I’ve made a homemade soft scrub out of castile soap (Dr. Bronner’s lavender I think?) and baking soda. Whip up with a hand mixer until fluffy, add a smidge of water if need be. It’s not magic on super hard buildup (takes time and many, many times of scrubbing), but it works and I can let the kids scrub with it. :)

    Anyway, for a glass shower door/partition? My grandma just had a squeegee in the shower. When you were done, you used that sucker on the door to get the water off so it wouldn’t build-up (she was on well water, all she’d had for a good 60 years before she died). Or she’d remind you. And remind you. I got pretty good at it by 10yo. ;)

  • Deborah said:

    We moved into our new home last September.. just two weeks later the hard water spots had clouded our glass shower door/walls and were almost impossible to get off. I tried everything on the market that didn’t have overpowering chemical fumes (I’m very sensitive to fragrances). Wasted a LOT of money & still had cloudy doors. I accidentally came across this solution ~ baby bath/shampoo!! ~ when I spilled some on the wall while washing my hair. The ones with citrus/fragrance base work the best but they all work. I buy the store brand so it’s really inexpensive too. Just squirt it on a scrubby & wipe the wet walls down when you first get into the shower, let it sit while you’re showering and when you’re done rinse out the scrubby & wipe them down again ~ this time with just water. Smells fresh & clean, takes little elbow grease & is economical to boot :)

  • Krystin said:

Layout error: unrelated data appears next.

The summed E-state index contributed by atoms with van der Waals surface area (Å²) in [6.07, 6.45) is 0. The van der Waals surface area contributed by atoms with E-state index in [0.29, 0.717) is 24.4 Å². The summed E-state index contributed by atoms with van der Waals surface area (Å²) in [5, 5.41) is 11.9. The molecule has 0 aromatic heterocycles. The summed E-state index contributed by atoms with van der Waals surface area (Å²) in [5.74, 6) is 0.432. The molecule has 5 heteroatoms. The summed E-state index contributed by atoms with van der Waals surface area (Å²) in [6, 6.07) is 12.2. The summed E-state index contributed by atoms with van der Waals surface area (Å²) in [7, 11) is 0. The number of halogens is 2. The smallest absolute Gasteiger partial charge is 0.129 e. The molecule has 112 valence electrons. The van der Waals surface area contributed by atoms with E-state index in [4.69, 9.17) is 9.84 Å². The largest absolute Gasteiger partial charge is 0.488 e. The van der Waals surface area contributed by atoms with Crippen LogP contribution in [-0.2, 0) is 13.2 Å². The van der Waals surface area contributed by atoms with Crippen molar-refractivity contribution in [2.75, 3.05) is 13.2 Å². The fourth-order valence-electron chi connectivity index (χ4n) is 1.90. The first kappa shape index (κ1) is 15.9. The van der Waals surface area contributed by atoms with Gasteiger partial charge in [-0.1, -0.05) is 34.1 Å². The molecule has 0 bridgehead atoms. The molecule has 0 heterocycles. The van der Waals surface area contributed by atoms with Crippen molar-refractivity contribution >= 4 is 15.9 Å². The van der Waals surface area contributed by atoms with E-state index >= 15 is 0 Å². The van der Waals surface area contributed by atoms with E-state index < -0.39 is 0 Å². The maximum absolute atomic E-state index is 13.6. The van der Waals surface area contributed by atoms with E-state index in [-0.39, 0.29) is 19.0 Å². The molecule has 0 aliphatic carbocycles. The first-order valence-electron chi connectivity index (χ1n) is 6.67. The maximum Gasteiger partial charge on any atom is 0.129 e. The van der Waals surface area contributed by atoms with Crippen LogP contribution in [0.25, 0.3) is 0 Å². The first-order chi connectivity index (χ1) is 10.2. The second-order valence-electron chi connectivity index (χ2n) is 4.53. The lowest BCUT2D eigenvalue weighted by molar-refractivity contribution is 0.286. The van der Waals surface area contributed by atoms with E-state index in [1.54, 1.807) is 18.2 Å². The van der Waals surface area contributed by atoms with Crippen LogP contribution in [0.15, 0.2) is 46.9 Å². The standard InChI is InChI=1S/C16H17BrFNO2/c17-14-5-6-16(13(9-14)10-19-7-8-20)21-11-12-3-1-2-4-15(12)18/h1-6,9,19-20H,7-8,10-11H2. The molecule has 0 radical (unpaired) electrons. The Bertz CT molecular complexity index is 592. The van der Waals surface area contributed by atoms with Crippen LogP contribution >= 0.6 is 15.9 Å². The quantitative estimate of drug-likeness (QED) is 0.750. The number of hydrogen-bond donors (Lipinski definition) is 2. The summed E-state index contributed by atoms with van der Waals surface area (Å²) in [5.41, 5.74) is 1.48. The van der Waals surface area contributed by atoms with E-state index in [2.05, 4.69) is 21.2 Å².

Wet magic eraser, dry shower door. It takes off soap scum like a miracle!

  • Deborah Jennings said:

    When we had shower doors, I used a magic sponge to get the junk off. Then I prayed them with WD-40, and buffed them. After a shower, wipe the shower doors with your towel after drying and they won’t get the film again.

    Baking soda on a sponge works well, too. And so do the green scrubby things.

  • wanda said:

    Be careful with what you use on your faucets. Vinegar and mild soaps are fine but some things will ruin the finish. Check out some faucet manufaturers websites (like Delta). My plumber was the one who let me know.

  • Sheila Peters said:

    Just want to say a big thank you for the shower cleaner recipe of Dish Soap and Hot White Vinegar! Wonderful! With a well, clean is never really clean – but this worked!!! On a prior kitchen sink, I used a brand that was so caustic, it completely ate away the plastic drain bottom of the kitchen sink – just ate away an outer circle and the whole part fell off. Naturally, that meant a plumber, who did a great job of fixing it, but I vowed NO MORE CAUSTIC CHEMICALS TO CLEAN!! Thank you, and I have no idea how I found your site, but have SAVED it. Have a great day!